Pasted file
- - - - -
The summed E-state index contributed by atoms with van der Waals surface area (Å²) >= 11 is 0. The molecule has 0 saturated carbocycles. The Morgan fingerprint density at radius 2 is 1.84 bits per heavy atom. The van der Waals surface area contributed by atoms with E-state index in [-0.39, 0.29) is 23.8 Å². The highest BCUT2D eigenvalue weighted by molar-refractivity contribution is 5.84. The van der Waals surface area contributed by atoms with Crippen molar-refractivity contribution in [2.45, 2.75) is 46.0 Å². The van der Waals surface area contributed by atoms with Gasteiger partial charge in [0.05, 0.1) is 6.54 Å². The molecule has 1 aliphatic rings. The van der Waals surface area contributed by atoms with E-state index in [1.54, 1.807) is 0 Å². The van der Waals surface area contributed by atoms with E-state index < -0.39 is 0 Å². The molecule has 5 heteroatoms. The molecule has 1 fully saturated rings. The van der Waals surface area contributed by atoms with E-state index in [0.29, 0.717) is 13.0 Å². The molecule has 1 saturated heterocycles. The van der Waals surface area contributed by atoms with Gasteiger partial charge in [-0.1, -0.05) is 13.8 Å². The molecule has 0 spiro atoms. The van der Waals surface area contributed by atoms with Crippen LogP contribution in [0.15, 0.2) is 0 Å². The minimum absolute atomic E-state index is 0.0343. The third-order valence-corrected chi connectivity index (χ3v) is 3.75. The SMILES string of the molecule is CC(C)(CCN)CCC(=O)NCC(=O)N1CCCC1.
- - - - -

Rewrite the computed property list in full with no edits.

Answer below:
The summed E-state index contributed by atoms with van der Waals surface area (Å²) >= 11 is 0. The molecule has 0 saturated carbocycles. The Morgan fingerprint density at radius 2 is 1.84 bits per heavy atom. The van der Waals surface area contributed by atoms with E-state index in [-0.39, 0.29) is 23.8 Å². The highest BCUT2D eigenvalue weighted by molar-refractivity contribution is 5.84. The van der Waals surface area contributed by atoms with Crippen molar-refractivity contribution in [2.45, 2.75) is 46.0 Å². The van der Waals surface area contributed by atoms with Gasteiger partial charge in [0.05, 0.1) is 6.54 Å². The molecule has 1 aliphatic rings. The van der Waals surface area contributed by atoms with E-state index in [1.54, 1.807) is 0 Å². The van der Waals surface area contributed by atoms with E-state index < -0.39 is 0 Å². The molecule has 5 heteroatoms. The molecule has 1 fully saturated rings. The van der Waals surface area contributed by atoms with E-state index in [0.29, 0.717) is 13.0 Å². The molecule has 1 saturated heterocycles. The van der Waals surface area contributed by atoms with Gasteiger partial charge in [-0.1, -0.05) is 13.8 Å². The molecule has 0 spiro atoms. The van der Waals surface area contributed by atoms with Crippen LogP contribution in [0.15, 0.2) is 0 Å². The minimum absolute atomic E-state index is 0.0343. The third-order valence-corrected chi connectivity index (χ3v) is 3.75. The SMILES string of the molecule is CC(C)(CCN)CCC(=O)NCC(=O)N1CCCC1.